In the small, sagging stucco house on the edge of town, a steady procession of visitors came this week to pay their condolences to Hamdi and Remzie Shabiu, following the funeral of their 12-year-old daughter, Merita, on Sunday.
In a room with yellow and blue walls, men sat cross-legged on the floor, some of the older ones wearing white felt skullcaps that are traditional among ethnic Albanians. In a crowded adjoining room, women helped cook big pots of beans and chicken on a wood stove, their faces drawn with grief.
In Kosovo, a province of Serbia where an estimated 11,000 people died last spring in a Serb crackdown on rebellious ethnic Albanians, this death was unique. An American soldier, a member of the peacekeeping force that arrived June 12 to stop the killing, is the prime suspect, say officials.
And so this afternoon brought some extraordinary visitors. Brig. Gen. Ricardo Sanchez, the commander of American forces in Kosovo; and Lawrence Rossin, the chief American diplomat in Kosovo, pulled up to the Shabius' gate in a column of Humvees and Chevrolet Suburbans. Together with aides and translators, they entered the house and expressed their sympathies on behalf of the United States.
"He is happy with the support we've given his family," General Sanchez said after speaking to Mr. Shabiu.
Wearing a flack jacket and helmet strapped firmly on, Sanchez looked more like a commander heading into battle than someone who'd come to show sympathy to a grieving family. "He does not blame KFOR [the NATO-led peacekeeping force in Kosovo]."
Merita Shabiu's body was found three miles from Vitina on Jan. 13. Authorities say she had been sexually assaulted. Staff Sgt. Frank Ronghi has been detained on charges of murder and "indecent acts with a child." He is being held in a military jail in Mannheim, Germany.
The killing of the fifth-grader shocked Kosovars and international peacekeepers alike. It is the first such violent act that has been blamed on the peacekeeping force, which numbers 50,000.
It has clearly embarrassed the 7,000-strong American force based in southeastern Kosovo. The rape of a Japanese schoolgirl by three US servicemen on the Japanese island of Okinawa in 1995 triggered demonstrations and demands for an end to the American presence there. But so far in this case, the death seems unlikely to tarnish the peacekeeping mission overall.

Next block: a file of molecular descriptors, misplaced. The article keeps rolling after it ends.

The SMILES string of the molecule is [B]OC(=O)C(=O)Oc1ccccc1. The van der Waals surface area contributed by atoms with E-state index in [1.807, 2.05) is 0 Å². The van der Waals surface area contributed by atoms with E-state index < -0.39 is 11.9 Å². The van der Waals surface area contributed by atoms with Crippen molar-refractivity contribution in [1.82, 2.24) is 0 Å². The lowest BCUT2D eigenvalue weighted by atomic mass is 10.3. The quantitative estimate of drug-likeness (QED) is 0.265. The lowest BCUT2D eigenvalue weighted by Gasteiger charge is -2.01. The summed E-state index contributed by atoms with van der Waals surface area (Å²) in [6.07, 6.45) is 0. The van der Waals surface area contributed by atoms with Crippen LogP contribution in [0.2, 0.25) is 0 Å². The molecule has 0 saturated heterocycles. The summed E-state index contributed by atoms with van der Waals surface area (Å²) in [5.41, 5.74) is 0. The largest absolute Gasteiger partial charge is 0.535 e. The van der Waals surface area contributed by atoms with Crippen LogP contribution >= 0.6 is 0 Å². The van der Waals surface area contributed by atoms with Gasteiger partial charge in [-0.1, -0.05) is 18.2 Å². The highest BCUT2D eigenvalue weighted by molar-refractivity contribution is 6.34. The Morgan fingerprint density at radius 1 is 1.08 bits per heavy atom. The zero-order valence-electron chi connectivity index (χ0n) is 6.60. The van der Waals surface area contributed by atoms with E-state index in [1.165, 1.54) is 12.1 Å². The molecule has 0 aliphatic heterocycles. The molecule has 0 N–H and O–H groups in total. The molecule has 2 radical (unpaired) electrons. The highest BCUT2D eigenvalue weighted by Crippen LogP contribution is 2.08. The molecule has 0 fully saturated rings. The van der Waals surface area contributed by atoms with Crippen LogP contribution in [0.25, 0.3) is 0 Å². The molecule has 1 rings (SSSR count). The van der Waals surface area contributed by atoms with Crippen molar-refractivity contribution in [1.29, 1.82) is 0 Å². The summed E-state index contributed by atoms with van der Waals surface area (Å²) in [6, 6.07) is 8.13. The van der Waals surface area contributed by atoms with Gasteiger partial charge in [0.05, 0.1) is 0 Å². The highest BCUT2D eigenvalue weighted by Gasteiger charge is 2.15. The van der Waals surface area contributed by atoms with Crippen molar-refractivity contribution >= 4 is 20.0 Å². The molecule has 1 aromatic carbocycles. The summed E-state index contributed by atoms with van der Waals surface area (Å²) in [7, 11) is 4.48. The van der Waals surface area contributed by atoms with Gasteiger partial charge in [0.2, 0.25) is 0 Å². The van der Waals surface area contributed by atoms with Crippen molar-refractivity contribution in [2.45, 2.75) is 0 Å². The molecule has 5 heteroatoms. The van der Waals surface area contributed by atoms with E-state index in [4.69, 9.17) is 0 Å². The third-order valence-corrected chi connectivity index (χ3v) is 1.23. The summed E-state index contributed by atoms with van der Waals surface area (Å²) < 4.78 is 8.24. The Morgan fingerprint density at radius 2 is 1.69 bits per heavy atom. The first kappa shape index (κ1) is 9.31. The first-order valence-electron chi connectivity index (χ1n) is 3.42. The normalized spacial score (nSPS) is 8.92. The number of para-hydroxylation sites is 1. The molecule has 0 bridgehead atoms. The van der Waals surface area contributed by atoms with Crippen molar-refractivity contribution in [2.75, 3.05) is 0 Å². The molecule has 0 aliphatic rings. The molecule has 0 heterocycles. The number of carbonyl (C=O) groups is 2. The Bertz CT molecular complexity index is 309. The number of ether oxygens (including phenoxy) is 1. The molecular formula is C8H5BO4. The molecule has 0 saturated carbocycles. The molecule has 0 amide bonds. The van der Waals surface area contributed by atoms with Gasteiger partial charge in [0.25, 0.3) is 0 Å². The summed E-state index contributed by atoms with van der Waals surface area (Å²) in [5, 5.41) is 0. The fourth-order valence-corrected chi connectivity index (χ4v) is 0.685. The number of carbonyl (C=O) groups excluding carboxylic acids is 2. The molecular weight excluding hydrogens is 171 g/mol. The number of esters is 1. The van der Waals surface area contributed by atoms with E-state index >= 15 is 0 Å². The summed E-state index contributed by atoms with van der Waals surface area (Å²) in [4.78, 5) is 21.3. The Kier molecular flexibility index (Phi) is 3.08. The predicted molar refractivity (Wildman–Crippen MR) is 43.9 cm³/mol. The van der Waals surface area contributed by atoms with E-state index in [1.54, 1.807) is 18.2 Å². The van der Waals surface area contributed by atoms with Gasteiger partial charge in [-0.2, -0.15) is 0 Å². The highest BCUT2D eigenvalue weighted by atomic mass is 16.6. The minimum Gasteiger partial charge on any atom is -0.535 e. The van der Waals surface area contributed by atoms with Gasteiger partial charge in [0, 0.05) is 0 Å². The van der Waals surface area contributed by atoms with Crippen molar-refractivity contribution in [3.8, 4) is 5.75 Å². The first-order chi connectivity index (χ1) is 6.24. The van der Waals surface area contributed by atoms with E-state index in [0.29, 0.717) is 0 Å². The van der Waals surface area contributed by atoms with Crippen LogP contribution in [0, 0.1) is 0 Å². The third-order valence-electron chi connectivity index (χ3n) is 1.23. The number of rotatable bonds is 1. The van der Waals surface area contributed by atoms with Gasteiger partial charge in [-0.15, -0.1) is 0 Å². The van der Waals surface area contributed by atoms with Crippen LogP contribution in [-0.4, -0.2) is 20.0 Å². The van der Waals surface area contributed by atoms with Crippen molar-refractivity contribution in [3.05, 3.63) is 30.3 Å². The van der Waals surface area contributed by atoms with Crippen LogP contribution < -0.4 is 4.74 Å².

As the visit of Sanchez suggests, the American peacekeepers have acted swiftly to preserve the trust of ethnic Albanians. Sanchez met local leaders in Vitina on Sunday night, the day the Americans announced the girl's death. The Americans also brought a gift of food to the Shabiu family.
"They helped my family and everything," Mrs. Shabiu says. "I will never forget that."
The Americans also benefit from a large reserve of goodwill among ethnic Albanians. Kosovars are still grateful for the US role in the air war that, in Albanian eyes, liberated Kosovo from Serb domination and freed them from exile.
As a consequence, even people close to the Shabiu family consider the murder an individual act and blame neither the Americans nor the larger, NATO-led peacekeeping force.
"Everybody likes KFOR," says Sabrie Ferati, who lives in an apartment across from the Sabiu family. "If KFOR wasn't here, we would still be in Macedonia."
The Army has revealed few details about the killing or about what it may be doing to prevent another such incident. Army rules in Kosovo confine soldiers to base except when on patrol or on other official duties. They also prohibit soldiers from traveling alone. Sergeant Ronghi was a weapons squad leader whose unit was housed in the former police station in Vitina, a mixed Serb and ethnic Albanian town of about 6,000 people.
Vitina is one of the tensest places in Kosovo. Some of the harshest reaction to the killing has come from Ronghi's fellow soldiers. Staff Sgt. Ian Fitzgerald, a former parachuter now attached to KFOR headquarters in Pristina, says that while Ronghi must be presumed innocent until proven guilty, "all American soldiers are horrified."
A former paratrooper himself, he said members of the regiment, who consider themselves an elite unit, felt betrayed. "There is extraordinary anger that a member of our community would do this," he says. "Our job is defense and protection of innocents."
As for the Shabius, like many rural families, they lost almost everything during the war against Serb rule. Until three weeks ago, they lived under plastic in the ruins of their home in the village of Deblde, on the Macedonian border. But the winter cold proved too much for them, so they came to Vitina.
They moved into a Serb house that had been taken over by an Albanian man, who said they could stay three months. After that, Remzie Shabiu says, "We don't have anywhere to live."
(c) Copyright 2000. The Christian Science Publishing Society